Trust and its bedfellows, cohesion and strong community relations, are commodities high in demand but scarce in supply.
Moreover, they are depreciating assets that require continuous investment and cultivation. They are no longer the preserve of folk with ’non-jobs’ but critical to local government.
Ben Page once again reminded us that local government is one of the most trusted parts of government. Despite austerity our reputation remains buoyant, as does relative faith in local decision makers. But beyond this, the picture is more mixed. Indeed, levels of trust and engagement matter most in places where the role of the state is pivotal. Where cohesion is under pressure, trust and confidence is often at its lowest ebb. Faith in Kensington & Chelsea took a major hit in the days following the Grenfell disaster, although we’ve since learned in many parts of North Kensington relationships with the council never really existed in the first place.
The borough I work for remains vigilant about risk while actively pursuing community cohesion and developing trust. The 21st century has brought huge change. In 2001 almost 90% of our population was white British; today that figure is less than 50%. While we are no strangers to mass migration (the early 20th century saw the influx of workers from the North West and Ireland to work in the Dagenham Ford factory) it is the pace and scale that is startling. Our population is growing faster than almost anywhere in the country. Meanwhile 30% of residents are under 18 and half of these are under seven. We’ve become very good at building schools.
In 2006, we gained notoriety when 13 British National Party candidates were elected to the council, only for them to lose all their seats four years later. A decade on, in the aftermath of the London Bridge terror attack, it transpired that two of the terrorists lived in Barking. Our annual residents’ survey confirms our older, white, working-class citizens are the least satisfied, the most fearful, and convinced we’re not a place where people get along. The researchers describe swathes of our community as ‘disengaged’. However, when you talk to people, what you hear is despair.
We are responding in three broad ways.
First, with faith groups, schools, other institutions and our neighbouring boroughs across East London, we are proactive in countering extremism and radicalisation. Working closely with the Home Office, we are piloting community-led approaches to Prevent. We are blessed with a community of established mosques that are beacons in this field, nurturing peer-led approaches to challenge and support best practice. It is also about keeping our focus wide. Our most recent referral to Channel, the service that supports individuals at risk of radicalisation, for example, related to a Polish far-right extremist young man.
Second, it’s about maximising opportunities for people to come together. We’ve developed a programme of summer festivals for all residents: from ‘Elvisfest’ to Chas & Dave to Iftar street parties. With only modest funding from the council and significant sponsorship, this summer 80,000 residents attended at least one of 10 free events we hosted.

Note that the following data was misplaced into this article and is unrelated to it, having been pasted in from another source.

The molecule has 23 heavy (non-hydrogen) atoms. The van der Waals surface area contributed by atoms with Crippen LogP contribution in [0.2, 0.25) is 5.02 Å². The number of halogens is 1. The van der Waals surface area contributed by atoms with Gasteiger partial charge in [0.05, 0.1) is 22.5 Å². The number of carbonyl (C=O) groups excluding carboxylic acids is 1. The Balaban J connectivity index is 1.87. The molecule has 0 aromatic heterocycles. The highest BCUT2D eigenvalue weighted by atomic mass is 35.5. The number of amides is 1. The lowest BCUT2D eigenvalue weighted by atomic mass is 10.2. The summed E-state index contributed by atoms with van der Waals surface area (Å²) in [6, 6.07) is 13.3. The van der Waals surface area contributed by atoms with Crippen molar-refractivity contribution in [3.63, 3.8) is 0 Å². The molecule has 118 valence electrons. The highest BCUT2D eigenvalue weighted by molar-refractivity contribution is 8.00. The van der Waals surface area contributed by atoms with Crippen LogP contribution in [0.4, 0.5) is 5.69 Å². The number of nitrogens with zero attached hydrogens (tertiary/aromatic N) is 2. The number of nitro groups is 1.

Last month we launched ‘Every One Every Day’, the country’s largest and most innovative approach to community participation. We’re working in partnership with Participatory City, supported by £6.4m of funding from the Big Lottery and the Lankelly Chase and Esmee Fairburn Foundations to catalyse thousands of community-led projects. Our aspiration is that every household can access 100 activities from their doorstep.
Finally, it’s about reimagining the role of the council. This is about challenging, for example, our approach to regeneration so we avoid extreme gentrification and instead leverage our unique growth opportunity to develop thousands of new homes for aspirational local Londoners as they are: workers earning the minimum wage, essential public servants, those at the start of adulthood and those in the closing years of life. It’s about boldly redesigning services to get upstream of complex needs by tackling root causes. As resources diminish, the task is to understand what makes a public service intervention pivotal to someone’s life. This means designing in solutions within our community and where that capacity does not exist, developing it. It is also about grasping the intersectional character of an individual’s circumstance. Services once at the periphery are moving centre-stage: domestic violence; drug and alcohol, childcare and PHSE; the kick-starters that can change everything.
Ultimately, this is all about a new relationship with citizens where we convene the resources that help people to help themselves. But without trust, there is no relationship. So the first task is a mindset shift that sees every contact with our organisation as an opportunity to win trust. It is a principle I have never witnessed in action, but one we must embrace.
Chris Naylor, chief executive, Barking & Dagenham LBC